The Walking Dead, Horror, and Me (and a friend)

So, I’m going to be completely honest here. I’m not a big horror fan. In fact, I hate horror. Horror makes me cower underneath my bed for days on end. Scariest thing I ever watched was probably The Orphan, and that’s a thriller, not horror. In conclusion, matching me up with the Walking Dead was a bad idea. Luckily, I had a friend in class, aburke, who was willing to play it with me. We made sure to leave the lights on and have tons of plushies around, and even then, we couldn’t do it. We started up the game, and immediately realized that the controls weren’t as easy as we thought they were. It took us (or aburke, because I was too scared to touch the controller) three tries to kill the first zombie. We spent the entire time practically screaming too. After every zombie killed, we had a cuddle-fest with plushies. Because of this terror, we didn’t pay too much attention to the game itself. We did notice, however, that the dialogue wasn’t always what we’d clicked on. For instance, in the police car, we clicked on “Fuck you” when the cop talked about his wife, and all we got was “Ugghhhh.” The game definitely seemed to be leading us in a certain direction, while letting us make seemingly small decisions. Unfortunately, we didn’t get to see how much these decisions affected the actual game itself because after killing two and a half zombies we gave up, tired of screaming, and decided to play something relatively more cheerful. aburke’s friend had given her false hopes, saying that it was actually an easy game, point and click. aburke says: “Fuck you, Sam. It wasn’t that easy. Love you anyway.” (aburke, 2015) “We definitely engaged with the game, so much that we did what any sane person would do and ran.” (aburke, 2015) (Yes, I’m citing here! Yay for citations!)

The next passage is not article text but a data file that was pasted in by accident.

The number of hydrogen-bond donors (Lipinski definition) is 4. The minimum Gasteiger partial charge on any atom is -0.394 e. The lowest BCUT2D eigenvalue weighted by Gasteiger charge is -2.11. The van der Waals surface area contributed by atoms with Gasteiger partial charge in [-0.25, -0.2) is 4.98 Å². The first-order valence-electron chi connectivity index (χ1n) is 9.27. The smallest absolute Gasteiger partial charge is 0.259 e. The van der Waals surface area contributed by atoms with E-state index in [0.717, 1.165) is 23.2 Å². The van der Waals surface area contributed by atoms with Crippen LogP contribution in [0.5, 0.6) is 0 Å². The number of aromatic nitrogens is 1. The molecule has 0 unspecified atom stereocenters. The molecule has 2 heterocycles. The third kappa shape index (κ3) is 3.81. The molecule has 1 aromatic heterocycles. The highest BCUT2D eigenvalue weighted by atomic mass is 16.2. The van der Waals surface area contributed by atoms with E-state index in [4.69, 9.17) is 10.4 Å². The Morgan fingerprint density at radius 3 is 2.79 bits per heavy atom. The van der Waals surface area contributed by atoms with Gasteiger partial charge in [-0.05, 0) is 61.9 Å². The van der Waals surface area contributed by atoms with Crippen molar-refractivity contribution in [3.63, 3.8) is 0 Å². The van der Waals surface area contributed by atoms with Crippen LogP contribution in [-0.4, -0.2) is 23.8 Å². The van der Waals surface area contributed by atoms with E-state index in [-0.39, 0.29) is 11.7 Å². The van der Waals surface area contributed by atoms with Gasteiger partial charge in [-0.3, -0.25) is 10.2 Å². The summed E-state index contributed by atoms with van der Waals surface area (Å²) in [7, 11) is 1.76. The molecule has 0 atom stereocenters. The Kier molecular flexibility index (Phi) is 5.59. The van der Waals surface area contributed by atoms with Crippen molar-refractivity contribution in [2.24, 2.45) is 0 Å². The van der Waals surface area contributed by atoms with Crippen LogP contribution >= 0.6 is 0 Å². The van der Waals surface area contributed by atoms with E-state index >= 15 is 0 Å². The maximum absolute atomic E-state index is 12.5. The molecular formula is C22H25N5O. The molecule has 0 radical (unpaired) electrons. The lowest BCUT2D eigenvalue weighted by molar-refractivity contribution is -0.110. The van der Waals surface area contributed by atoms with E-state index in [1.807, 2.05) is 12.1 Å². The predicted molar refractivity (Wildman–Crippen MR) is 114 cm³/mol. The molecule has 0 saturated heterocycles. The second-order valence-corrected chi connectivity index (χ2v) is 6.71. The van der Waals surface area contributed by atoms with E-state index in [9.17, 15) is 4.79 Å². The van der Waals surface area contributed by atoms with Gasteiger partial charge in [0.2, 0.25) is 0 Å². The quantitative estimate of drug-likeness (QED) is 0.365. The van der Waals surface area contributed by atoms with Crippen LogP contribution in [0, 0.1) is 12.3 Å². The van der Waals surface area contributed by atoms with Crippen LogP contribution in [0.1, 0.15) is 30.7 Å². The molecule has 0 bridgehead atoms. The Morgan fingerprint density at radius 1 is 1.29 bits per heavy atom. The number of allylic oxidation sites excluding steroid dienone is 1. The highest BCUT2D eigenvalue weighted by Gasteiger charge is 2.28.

The more cheerful game was called BattleBlock Theater. It definitely cheered us up, and while at first glance it looked like a simple task-y game, it had several cut scenes that described a plot. Not only that, but there was a constant interaction with the narrator, with him demeaning and insulting us, and us insulting a computer screen “colorfully and with great gusto” (aburke, 2015). We engaged with this game too! We practically had a conversation with the narrator!

So yeah, we won’t be playing any more of The Walking Dead for a while, and not at night. Hey, at least we got some achievements!

0 thoughts on “The Walking Dead, Horror, and Me (and a friend)

  1. In my defense, Sam told me it was a point and click game. It kind of was, except for the fact that it transformed into an FPS at integral moments. I am very bad at handling a controller – this was the first time I had used one probably since middle school – and it was just as embarrassing as I remembered. Still, I probably will return to TWD eventually, if only to try to desensitize myself to it.

  2. I hope you’ll be glad to know I had a really similar experience- This game is terrifying! I can only play for really small amounts of time, and only when other people are in the room (and the lights are on, etc). I don’t know if this was the same for y’all, but I actually found it pretty draining to play, because my fight-or-flight response is going the whole time! I definitely consider this game more work than play.

Leave a Reply